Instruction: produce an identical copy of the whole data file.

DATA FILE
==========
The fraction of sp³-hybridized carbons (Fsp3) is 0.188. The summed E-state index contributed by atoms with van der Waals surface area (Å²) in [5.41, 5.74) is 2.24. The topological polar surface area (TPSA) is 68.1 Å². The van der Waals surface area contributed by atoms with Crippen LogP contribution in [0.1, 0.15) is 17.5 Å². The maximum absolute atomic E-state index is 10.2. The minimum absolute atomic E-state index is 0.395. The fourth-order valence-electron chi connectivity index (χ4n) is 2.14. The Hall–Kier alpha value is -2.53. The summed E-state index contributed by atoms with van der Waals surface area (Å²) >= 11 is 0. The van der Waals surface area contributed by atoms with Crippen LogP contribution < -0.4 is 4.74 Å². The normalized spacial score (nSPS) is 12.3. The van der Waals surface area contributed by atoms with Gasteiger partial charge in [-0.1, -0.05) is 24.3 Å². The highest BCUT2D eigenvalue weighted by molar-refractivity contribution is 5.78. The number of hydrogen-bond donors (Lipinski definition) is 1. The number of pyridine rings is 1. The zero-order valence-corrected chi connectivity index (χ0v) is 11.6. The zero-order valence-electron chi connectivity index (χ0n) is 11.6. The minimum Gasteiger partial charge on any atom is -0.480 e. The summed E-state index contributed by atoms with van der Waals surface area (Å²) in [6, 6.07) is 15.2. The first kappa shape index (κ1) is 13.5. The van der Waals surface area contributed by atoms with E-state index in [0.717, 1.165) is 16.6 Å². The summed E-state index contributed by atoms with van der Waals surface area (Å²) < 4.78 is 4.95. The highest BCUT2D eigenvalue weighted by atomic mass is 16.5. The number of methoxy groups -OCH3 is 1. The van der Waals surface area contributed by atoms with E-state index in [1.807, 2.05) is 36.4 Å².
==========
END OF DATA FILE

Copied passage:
The fraction of sp³-hybridized carbons (Fsp3) is 0.188. The summed E-state index contributed by atoms with van der Waals surface area (Å²) in [5.41, 5.74) is 2.24. The topological polar surface area (TPSA) is 68.1 Å². The van der Waals surface area contributed by atoms with Crippen LogP contribution in [0.1, 0.15) is 17.5 Å². The maximum absolute atomic E-state index is 10.2. The minimum absolute atomic E-state index is 0.395. The fourth-order valence-electron chi connectivity index (χ4n) is 2.14. The Hall–Kier alpha value is -2.53. The summed E-state index contributed by atoms with van der Waals surface area (Å²) >= 11 is 0. The van der Waals surface area contributed by atoms with Crippen LogP contribution < -0.4 is 4.74 Å². The normalized spacial score (nSPS) is 12.3. The van der Waals surface area contributed by atoms with Gasteiger partial charge in [-0.1, -0.05) is 24.3 Å². The highest BCUT2D eigenvalue weighted by molar-refractivity contribution is 5.78. The number of hydrogen-bond donors (Lipinski definition) is 1. The number of pyridine rings is 1. The zero-order valence-corrected chi connectivity index (χ0v) is 11.6. The zero-order valence-electron chi connectivity index (χ0n) is 11.6. The minimum Gasteiger partial charge on any atom is -0.480 e. The summed E-state index contributed by atoms with van der Waals surface area (Å²) in [6, 6.07) is 15.2. The first kappa shape index (κ1) is 13.5. The van der Waals surface area contributed by atoms with E-state index in [0.717, 1.165) is 16.6 Å². The summed E-state index contributed by atoms with van der Waals surface area (Å²) < 4.78 is 4.95. The highest BCUT2D eigenvalue weighted by atomic mass is 16.5. The number of methoxy groups -OCH3 is 1. The van der Waals surface area contributed by atoms with E-state index in [1.807, 2.05) is 36.4 Å².